Job Order Costing Freightliner Company’s Accounting


This memorandum gives guidelines on the accounting for costs that are associated with the production of frames for the Winnebago home. The technique that will be used to estimate the cost of the product is job order costing.

Direct materials

In this case, Freightliner needs to use job-order costing because it constructs unique homes. These homes are not homogenous. Therefore, each home will be considered a job, because they have unique features. For instance, the standard floor plan for each house differs from one another. This hinders the ability of the company to carry out mass production of the homes. Some of the direct materials that are used in the production process are lumber and plywood. These are used for the construction of “wall panels, roofs, and floor trusses, as well as other items such as windows and doors” (Hirano 197).

Some of the other direct raw materials that are used in the construction of the Winnebago home are “shingles, exterior finishes such as stone, stucco, siding, or brick, kitchen cabinets, cement for the foundation, and bathroom fixtures” (Hirano 198).

It is also worth mentioning that the cost of materials for each home would differ due to specific customer requests. For instance, a variation in the size of the house or the type of material chosen would create a major difference in costs. Bigger homes will require more materials than smaller homes. The geographical location of where the homes will be constructed also creates a difference in the cost of the product. For instance, homes constructed in states such as New England are likely to be more expensive, because of basements, than homes constructed in a state like Florida.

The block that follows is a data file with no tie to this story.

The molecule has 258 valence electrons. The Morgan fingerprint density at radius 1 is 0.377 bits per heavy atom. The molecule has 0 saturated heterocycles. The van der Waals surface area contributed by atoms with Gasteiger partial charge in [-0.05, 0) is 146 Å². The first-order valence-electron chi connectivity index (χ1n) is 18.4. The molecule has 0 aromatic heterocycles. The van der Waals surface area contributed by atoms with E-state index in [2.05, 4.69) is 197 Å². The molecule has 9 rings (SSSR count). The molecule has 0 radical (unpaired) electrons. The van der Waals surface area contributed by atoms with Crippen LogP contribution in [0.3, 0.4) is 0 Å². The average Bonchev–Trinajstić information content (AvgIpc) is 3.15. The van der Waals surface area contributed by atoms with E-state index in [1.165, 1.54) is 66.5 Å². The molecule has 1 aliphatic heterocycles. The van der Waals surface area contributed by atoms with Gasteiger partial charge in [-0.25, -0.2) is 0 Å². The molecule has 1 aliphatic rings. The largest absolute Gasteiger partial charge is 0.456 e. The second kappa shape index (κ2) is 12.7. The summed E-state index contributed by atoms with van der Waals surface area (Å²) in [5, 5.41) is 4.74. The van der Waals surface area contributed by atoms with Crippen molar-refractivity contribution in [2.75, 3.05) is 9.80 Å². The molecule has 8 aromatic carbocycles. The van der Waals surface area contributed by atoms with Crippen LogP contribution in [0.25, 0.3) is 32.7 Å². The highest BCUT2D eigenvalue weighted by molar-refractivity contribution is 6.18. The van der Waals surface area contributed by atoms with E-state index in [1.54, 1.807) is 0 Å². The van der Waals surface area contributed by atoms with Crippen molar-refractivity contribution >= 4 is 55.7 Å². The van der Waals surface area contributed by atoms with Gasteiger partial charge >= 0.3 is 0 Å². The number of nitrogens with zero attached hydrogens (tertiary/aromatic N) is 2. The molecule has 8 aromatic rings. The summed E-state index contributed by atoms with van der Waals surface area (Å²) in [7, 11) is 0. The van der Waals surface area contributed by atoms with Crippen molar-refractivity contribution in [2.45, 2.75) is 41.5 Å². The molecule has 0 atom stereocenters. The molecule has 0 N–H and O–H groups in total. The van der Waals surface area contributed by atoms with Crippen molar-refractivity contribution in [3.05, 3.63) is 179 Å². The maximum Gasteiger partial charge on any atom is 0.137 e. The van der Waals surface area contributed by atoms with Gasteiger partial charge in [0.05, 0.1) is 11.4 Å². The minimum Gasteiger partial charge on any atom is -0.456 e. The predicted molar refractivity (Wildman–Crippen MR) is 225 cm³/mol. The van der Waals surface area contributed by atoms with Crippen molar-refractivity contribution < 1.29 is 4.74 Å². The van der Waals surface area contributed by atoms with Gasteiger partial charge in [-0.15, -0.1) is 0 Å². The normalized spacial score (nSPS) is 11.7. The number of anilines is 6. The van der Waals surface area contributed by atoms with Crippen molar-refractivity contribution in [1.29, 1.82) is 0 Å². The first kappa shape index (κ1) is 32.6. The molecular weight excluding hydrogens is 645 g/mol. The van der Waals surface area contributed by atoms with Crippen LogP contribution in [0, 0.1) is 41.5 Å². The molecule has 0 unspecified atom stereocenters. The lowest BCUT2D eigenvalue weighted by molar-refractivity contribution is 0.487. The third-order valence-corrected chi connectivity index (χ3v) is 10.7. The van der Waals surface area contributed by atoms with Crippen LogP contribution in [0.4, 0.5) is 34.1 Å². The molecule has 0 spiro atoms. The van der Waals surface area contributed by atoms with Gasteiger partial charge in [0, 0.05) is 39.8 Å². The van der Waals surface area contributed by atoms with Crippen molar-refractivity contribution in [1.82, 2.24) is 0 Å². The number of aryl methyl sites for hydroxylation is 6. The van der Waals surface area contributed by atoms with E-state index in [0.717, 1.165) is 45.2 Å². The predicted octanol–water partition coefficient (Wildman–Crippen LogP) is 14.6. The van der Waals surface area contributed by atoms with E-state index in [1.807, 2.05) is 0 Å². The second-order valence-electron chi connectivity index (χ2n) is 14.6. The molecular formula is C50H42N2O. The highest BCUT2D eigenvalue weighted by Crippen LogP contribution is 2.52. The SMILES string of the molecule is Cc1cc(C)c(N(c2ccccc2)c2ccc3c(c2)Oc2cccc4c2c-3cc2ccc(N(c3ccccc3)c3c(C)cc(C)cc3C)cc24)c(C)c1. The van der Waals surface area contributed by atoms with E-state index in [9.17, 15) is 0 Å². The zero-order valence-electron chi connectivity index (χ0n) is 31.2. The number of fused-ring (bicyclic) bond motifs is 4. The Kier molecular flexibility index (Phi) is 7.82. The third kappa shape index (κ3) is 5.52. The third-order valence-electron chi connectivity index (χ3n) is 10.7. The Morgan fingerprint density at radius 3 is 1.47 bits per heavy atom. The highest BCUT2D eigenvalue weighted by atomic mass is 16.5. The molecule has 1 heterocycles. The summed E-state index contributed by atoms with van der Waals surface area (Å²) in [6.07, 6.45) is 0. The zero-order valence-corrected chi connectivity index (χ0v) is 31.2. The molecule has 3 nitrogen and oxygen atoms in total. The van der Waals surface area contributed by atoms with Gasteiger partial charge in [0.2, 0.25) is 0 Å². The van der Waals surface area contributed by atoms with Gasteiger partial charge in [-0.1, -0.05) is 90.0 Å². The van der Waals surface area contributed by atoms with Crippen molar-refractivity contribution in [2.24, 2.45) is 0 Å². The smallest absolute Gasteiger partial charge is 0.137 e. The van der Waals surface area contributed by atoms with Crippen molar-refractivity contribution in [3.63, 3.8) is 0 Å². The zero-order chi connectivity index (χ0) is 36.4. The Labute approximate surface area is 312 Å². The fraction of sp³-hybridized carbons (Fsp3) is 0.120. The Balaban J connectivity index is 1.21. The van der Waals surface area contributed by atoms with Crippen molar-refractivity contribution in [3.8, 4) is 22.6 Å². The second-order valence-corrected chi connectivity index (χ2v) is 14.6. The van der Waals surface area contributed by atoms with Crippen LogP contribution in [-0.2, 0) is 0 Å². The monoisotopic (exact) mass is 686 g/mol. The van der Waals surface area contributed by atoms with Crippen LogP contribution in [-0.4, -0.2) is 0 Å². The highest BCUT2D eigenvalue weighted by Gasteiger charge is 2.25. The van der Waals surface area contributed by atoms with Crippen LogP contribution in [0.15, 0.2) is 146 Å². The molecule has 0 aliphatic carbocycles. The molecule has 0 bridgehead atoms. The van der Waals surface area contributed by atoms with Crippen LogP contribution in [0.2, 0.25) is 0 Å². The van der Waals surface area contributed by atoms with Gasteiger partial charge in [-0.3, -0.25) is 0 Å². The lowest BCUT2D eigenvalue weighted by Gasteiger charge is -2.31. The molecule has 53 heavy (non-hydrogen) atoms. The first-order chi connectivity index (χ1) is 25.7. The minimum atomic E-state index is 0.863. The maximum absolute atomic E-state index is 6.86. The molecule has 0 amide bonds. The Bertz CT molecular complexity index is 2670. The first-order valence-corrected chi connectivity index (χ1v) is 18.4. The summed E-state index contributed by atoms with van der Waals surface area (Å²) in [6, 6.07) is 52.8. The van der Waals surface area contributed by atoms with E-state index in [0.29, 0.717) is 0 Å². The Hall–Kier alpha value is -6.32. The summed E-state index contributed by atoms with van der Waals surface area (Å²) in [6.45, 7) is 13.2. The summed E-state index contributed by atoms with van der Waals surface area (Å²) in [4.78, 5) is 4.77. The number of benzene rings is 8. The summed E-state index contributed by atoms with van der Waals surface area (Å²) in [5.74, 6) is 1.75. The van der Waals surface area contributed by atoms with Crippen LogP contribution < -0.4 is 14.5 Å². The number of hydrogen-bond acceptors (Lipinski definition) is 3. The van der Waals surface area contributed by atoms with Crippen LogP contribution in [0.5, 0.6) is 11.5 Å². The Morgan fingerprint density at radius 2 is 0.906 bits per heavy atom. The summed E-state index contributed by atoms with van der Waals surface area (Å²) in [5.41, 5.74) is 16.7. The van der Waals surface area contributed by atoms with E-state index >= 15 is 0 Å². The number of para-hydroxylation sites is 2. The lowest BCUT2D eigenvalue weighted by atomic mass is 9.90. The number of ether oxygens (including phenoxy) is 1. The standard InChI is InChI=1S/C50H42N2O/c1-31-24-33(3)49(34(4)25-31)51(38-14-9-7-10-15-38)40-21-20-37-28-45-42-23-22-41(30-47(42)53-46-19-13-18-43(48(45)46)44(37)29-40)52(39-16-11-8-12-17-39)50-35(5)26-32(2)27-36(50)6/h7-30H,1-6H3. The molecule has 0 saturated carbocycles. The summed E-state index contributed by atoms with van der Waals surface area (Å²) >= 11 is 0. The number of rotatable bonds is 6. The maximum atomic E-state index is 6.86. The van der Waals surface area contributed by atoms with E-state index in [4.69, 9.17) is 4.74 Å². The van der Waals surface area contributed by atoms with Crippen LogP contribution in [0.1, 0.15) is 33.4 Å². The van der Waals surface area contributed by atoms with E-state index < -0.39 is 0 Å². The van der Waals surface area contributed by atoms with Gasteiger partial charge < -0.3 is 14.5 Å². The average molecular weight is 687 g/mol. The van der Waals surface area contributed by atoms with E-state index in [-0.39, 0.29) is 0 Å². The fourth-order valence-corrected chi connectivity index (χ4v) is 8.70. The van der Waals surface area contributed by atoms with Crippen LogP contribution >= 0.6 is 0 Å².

Also, homes constructed in South Carolina are likely to be more expensive than those that are constructed in Ohio, because of the front porches involved. The location of the home can also affect the choice of windows and insulation materials. Some may require more expensive windows and insulation materials than others. Thus, the geographical location plays a significant role in the costing of the product. Finally, the taste and preferences of the customers also create a variation in the cost of products (Hirano 198).

Direct labor